Texas Non Competes for Doctors

Texas Physician Non Compete

Non compete agreements for all types and ranks of employees have become common place in Texas. Physicians have not escaped this trend and are routinely expected to sign non competition agreements before accepting many positions in private practice. Non compete agreements in Texas must meet certain general requirements to be enforceable; however, additional requirements exist under the law to properly restrict competition from a departing doctor.

For a non compete to be valid in Texas, the covenant not to compete must be (1) ancillary to an otherwise enforceable agreement (2) be reasonable with respect to time, geographic area, and scope of activity and (3) not impose a greater restraint than is necessary to protect goodwill or other interests of the business. Tex. Bus. & Com. Code Ann. § 15.50 (West).

Ancillary to an Otherwise Enforceable Agreement

A covenant not to compete is ancillary to an otherwise enforceable agreement if the consideration given by the employer in the otherwise enforceable agreement gives rise to the employer's interest in restraining the employee from competing and the covenant enforces the employee's consideration or return promise in the otherwise enforceable agreement. Light v. Centel Cellular Co. of Texas, 883 S.W.2d 642, 647 (Tex. 1994), abrogated by Marsh USA Inc. v. Cook, 354 S.W.3d 764 (Tex. 2011), and holding modified by Alex Sheshunoff Mgmt. Servs., L.P. v. Johnson, 209 S.W.3d 644 (Tex. 2006).

To satisfy the first requirement of an otherwise enforceable agreement, a physician might receive specialized training for certain procedures or related to his or her specialty. Courts have held that specialized training is adequate consideration and worthy of protection by a business. See Neurodiagnostic Tex, L.L.C. v. Pierce, 506 S.W.3d 153, 165 (Tex. App. 2016).

Limitations on Geography, Scope, and Time

Non competition agreements must contain reasonable limitations of geography, scope of activity, and time. “A reasonable geographic scope is generally considered to be the territory in which the employee worked for the employer.” TransPerfect Translations, Inc., 594 F. Supp. 2d at 754 (citing Harthcock, 824 S.W.2d at 660); see also Cobb v. Caye Publ’g Grp., Inc., 322 S.W.3d 780, 783–84 (Tex. App.–Fort Worth 2010, no pet.) (“Generally, a reasonable area for purposes of a covenant not to compete is considered to be the territory in which the employee worked while in the employment of [her] employer.”). For example, a doctor that saw patients exclusively in the Houston area would not be restricted from entering new employment in Dallas, TX.

Scope of activity must also be restricted reasonably. Courts are much more likely to enforce a restriction of a narrow set of activities if a broad range of activities are available to an employee. For example, a doctor might be enjoined from performing a specific procedure; however, a court may find that prohibiting a doctor from performing a broad range of procedures unenforceable.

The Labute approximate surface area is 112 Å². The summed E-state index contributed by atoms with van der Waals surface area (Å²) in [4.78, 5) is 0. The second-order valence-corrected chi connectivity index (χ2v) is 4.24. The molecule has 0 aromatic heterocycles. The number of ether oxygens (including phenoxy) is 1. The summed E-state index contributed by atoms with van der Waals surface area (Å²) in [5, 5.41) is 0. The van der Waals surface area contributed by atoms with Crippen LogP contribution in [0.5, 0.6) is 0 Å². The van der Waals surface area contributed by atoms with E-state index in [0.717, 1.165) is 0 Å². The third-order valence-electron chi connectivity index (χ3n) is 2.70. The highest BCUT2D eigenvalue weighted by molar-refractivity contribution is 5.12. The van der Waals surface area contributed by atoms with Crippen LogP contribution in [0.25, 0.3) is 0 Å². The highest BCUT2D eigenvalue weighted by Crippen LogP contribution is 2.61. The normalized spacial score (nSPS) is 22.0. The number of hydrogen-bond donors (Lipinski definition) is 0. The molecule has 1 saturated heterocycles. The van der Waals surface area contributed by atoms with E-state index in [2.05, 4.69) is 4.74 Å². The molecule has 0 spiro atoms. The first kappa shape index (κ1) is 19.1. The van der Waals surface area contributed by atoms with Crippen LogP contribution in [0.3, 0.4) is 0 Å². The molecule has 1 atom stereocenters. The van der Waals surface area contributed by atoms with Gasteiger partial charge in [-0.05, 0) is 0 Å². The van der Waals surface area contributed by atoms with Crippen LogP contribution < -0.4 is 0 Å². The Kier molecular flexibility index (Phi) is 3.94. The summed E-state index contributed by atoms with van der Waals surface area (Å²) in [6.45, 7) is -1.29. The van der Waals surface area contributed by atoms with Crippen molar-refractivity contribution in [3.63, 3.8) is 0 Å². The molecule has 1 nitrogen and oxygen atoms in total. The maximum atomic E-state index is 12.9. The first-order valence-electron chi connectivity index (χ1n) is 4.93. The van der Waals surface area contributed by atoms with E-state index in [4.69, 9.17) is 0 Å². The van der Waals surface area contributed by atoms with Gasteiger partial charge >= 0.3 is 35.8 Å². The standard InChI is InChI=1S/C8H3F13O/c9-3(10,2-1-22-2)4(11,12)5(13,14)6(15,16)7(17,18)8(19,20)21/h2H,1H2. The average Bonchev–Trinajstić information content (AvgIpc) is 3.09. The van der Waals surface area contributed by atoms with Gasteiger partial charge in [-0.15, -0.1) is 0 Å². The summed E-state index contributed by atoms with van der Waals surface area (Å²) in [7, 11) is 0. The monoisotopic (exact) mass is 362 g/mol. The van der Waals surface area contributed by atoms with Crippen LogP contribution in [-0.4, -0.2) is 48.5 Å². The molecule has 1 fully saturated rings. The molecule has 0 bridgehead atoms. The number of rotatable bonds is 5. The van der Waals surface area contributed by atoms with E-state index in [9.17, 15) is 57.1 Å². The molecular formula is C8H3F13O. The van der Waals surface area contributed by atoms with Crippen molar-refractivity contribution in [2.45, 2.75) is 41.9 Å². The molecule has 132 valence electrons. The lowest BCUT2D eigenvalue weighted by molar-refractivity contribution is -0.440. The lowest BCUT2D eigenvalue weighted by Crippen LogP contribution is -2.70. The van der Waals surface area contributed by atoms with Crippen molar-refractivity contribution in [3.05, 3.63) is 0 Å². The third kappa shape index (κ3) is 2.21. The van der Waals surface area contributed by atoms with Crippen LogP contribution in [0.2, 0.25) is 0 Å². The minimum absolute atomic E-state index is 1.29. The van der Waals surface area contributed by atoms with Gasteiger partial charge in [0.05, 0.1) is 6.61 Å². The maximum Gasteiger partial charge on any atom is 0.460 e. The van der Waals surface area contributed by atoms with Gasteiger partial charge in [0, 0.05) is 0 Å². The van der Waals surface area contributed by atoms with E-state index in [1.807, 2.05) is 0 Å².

As to time, courts have generally found that between two to five years is a reasonable restriction for employees. See e.g. Gallagher Healthcare Ins. Servs. v. Vogelsang, 312 S.W.3d 640, 654 (Tex. App. 2009).

Special Requirements for Physician Non Competes

Specific rules are outlined in the Texas Business and Commerce Code concerning doctors. See below:

(b) A covenant not to compete relating to the practice of medicine is enforceable against a person licensed as a physician by the Texas Medical Board if such covenant complies with the following requirements:

(1) the covenant must:

(A) not deny the physician access to a list of his patients whom he had seen or treated within one year of termination of the contract or employment;

(B) provide access to medical records of the physician's patients upon authorization of the patient and any copies of medical records for a reasonable fee as established by the Texas Medical Board under Section 159.008, Occupations Code; and

(C) provide that any access to a list of patients or to patients' medical records after termination of the contract or employment shall not require such list or records to be provided in a format different than that by which such records are maintained except by mutual consent of the parties to the contract;

(2) the covenant must provide for a buy out of the covenant by the physician at a reasonable price or, at the option of either party, as determined by a mutually agreed upon arbitrator or, in the case of an inability to agree, an arbitrator of the court whose decision shall be binding on the parties; and

(3) the covenant must provide that the physician will not be prohibited from providing continuing care and treatment to a specific patient or patients during the course of an acute illness even after the contract or employment has been terminated.

(c) Subsection (b) does not apply to a physician's business ownership interest in a licensed hospital or licensed ambulatory surgical center.

Tex. Bus. & Com. Code Ann. § 15.50 (West)

The most significant of these additional requirements for doctors is subsection (b)(2) where a non competition agreement must provide for a buyout at a reasonable price to be enforceable. See Greenville Surgery Center, Ltd. v. Beebe, 320 S.W.3d 850, 853 (Tex. App.– Dallas 2010, no pet.).

Non compete law as applied to Texas physicians is a complex area of law. It is important to seek the advice of a competent non compete lawyer to determine enforceability or to litigate physician non competes.

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